iOS fluency = OS fluency?

Discussion in 'iPhone' started by Fisher624, Dec 7, 2010.

  1. Fisher624 macrumors regular

    Joined:
    Apr 8, 2010
    #1
    I use an iPhone and an iPad, so I am pretty fluent with iOS. I am about to switch from a PC notebook to a MacBook. I'm wondering if knowing iOS will help the transition to OS. Thanks.
     
  2. trekkie604 macrumors 65816

    trekkie604

    Joined:
    Feb 25, 2008
    Location:
    Vancouver, Canada
  3. deeesea macrumors 6502

    Joined:
    Aug 14, 2010
    #3
    lol wth?

    the laptops/desktops aren't touch screen..sooo i dont see how the errr for the lack of a better word "skills" will transfer. OSX isn't "hard" to "learn". You'll get the hang of it
     
  4. Bobby Corwen macrumors 68030

    Joined:
    Jul 16, 2010
    #4
    Actually, yes it does translate.

    There are various symbiotic synapses of the human system at interplay here, and I believe, in this case, you fellow humans have misplaced your attention, either misguidedly or purposedly. Either way, to answer your question more specifically, everything about the organization and logic of it translates well. You obviously understand its not touch screen, you are not a retard I assume. That was probably not really your question. The mail icon, the safari icon, and the settings icon are all familiar along with the global search aspect of it all. You will find it a very intuitive transition.

    Thank you.
     
  5. Fisher624 thread starter macrumors regular

    Joined:
    Apr 8, 2010
    #5
    Wirelessly posted (Mozilla/5.0 (iPhone; U; CPU iPhone OS 4_2_1 like Mac OS X; en-us) AppleWebKit/533.17.9 (KHTML, like Gecko) Version/5.0.2 Mobile/8C148 Safari/6533.18.5)

    Thanks Bobby. Obviously I know it's not a touchscreen. But knowing that it is similar organizationally and logically that helps. I did know there were sone shared icons/apps.
     
  6. ikaveh macrumors regular

    Joined:
    Nov 2, 2008
    Location:
    here
    #6
    at least they are the same when it comes to apple's restrictions, on iphone you cant use your iphone's bluetooth you cant have iTunes alternatives like on mac you cant do several things like cutting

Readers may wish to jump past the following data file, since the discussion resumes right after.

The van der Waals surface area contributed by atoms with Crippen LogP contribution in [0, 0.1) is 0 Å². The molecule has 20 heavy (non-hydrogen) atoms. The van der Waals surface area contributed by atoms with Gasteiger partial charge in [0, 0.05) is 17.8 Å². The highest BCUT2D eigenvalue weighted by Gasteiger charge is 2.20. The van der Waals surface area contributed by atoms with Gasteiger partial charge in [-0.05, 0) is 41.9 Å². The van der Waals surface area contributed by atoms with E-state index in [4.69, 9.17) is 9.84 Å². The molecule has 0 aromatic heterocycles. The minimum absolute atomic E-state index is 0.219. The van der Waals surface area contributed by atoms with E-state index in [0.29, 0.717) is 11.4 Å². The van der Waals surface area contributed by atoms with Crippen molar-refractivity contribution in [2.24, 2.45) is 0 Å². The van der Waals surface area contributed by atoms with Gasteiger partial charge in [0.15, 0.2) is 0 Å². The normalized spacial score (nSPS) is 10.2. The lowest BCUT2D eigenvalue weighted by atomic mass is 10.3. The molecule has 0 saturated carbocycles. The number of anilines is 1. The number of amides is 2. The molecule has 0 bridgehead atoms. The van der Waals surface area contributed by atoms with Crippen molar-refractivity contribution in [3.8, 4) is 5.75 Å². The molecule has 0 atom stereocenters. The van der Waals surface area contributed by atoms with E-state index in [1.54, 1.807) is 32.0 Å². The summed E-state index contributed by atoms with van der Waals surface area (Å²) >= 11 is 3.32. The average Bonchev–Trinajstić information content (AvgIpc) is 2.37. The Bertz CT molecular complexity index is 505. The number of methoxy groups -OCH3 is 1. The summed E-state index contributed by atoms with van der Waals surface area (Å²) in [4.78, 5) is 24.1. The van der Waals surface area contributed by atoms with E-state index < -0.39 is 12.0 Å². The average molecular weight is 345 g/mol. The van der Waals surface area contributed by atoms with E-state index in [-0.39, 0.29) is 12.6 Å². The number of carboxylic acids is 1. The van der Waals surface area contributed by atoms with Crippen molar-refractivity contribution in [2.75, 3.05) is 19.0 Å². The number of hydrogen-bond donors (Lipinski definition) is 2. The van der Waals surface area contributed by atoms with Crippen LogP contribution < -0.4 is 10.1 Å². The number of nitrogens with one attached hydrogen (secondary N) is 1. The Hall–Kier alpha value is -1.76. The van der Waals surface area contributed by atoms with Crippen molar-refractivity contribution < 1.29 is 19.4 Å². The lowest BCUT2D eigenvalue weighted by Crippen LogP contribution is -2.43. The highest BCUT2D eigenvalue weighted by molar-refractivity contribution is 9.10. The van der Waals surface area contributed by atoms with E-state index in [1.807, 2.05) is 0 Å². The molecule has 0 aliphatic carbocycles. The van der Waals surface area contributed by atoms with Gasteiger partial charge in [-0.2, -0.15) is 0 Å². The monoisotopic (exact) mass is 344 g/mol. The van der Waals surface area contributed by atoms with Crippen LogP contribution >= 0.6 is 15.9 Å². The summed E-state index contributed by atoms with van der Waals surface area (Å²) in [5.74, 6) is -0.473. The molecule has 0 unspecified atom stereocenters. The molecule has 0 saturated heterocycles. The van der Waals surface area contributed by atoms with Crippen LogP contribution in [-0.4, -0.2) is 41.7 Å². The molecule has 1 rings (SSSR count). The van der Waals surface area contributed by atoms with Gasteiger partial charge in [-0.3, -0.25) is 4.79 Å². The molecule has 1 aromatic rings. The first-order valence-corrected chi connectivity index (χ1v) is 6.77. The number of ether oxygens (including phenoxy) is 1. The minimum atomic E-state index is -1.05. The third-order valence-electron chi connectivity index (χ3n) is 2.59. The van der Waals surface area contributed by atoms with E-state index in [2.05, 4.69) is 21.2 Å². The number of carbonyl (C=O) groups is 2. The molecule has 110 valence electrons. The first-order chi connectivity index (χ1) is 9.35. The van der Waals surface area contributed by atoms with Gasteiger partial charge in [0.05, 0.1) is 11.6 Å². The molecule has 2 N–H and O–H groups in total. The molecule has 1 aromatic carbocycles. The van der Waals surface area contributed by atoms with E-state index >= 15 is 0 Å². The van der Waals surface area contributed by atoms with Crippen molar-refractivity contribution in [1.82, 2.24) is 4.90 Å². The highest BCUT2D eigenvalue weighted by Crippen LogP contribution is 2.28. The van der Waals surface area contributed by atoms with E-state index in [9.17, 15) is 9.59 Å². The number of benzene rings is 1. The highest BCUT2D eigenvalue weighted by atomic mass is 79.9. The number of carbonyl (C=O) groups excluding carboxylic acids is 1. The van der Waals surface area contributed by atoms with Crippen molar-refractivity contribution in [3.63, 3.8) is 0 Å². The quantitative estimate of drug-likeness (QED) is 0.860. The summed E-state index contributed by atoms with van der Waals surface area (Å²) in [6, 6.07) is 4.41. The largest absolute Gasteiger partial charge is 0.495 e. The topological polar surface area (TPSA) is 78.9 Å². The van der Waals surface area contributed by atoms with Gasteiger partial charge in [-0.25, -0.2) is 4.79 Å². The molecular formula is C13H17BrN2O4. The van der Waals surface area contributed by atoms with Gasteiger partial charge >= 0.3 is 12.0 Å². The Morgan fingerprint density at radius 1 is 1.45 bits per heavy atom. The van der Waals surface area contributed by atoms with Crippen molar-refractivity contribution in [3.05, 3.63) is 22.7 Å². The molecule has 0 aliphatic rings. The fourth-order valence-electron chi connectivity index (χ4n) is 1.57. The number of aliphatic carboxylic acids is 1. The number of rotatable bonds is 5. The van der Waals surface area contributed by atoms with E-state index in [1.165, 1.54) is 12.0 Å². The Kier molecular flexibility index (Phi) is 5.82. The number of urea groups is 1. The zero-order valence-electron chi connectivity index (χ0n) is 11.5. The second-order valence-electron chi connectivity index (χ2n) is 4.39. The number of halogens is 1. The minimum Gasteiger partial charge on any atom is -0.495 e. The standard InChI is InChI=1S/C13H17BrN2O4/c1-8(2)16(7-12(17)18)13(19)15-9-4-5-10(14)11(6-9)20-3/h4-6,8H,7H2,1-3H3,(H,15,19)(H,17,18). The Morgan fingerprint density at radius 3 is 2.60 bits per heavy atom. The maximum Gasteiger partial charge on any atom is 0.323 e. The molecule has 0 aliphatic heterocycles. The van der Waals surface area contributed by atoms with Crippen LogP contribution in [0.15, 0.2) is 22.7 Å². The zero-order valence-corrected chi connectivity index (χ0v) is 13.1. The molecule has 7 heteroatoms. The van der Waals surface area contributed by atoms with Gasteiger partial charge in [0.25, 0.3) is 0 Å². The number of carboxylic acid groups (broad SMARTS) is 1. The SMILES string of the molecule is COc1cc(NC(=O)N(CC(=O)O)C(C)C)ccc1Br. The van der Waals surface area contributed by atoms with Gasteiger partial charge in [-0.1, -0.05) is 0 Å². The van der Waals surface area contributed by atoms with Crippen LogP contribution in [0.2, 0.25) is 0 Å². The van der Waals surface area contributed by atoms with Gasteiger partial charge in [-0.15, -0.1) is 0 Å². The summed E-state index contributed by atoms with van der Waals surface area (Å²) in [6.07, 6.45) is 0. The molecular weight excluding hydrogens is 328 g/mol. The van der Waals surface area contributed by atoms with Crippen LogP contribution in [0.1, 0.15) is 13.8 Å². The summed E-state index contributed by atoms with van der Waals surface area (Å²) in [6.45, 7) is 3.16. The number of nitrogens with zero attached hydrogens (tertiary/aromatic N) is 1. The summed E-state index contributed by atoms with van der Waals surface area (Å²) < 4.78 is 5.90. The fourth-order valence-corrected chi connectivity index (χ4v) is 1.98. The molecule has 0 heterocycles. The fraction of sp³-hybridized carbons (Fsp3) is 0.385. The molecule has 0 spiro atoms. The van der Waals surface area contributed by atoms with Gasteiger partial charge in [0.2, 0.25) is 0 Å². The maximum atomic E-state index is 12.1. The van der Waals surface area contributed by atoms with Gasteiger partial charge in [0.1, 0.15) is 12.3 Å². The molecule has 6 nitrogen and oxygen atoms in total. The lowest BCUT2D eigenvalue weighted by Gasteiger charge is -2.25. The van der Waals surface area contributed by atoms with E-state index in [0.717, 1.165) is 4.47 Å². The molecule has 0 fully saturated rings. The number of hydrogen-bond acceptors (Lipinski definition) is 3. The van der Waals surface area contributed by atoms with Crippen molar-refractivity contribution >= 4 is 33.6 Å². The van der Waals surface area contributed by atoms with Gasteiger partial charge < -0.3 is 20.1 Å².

7. HeezyBear macrumors regular

    Joined:
    May 21, 2010
    #7
    I'm not so sure that it will work that way. My brother has been using iPhone since day one. He just got his MacBook Pro two days ago and he is lost. It's all good, though. Nothing a week or two of exploring can't help.
     
  8. Small White Car macrumors G4

    Small White Car

    Joined:
    Aug 29, 2006
    Location:
    Washington DC
    #8
    Mac OS is a little bit like iOS.

    Mac OS is a lot like Windows OS.

    So, honestly, using that laptop of yours means way, way more than using an iPhone.
     
  9. mikelegacy macrumors 65816

    mikelegacy

    Joined:
    Dec 5, 2010
    Location:
    Pittsburgh, PA
    #9
    It's not. You're talking about going from a nearly completely closed down system to a fully open one. Mac OSx is not hard to learn, but it IS different than windows. Don't expect to just pick it up in two seconds. All the simple features such as browsing and basic computer navigation will come really easy, but it's when you get down to some of the root functions that you'll have to really search around to find where they are in comparison to windows.
     

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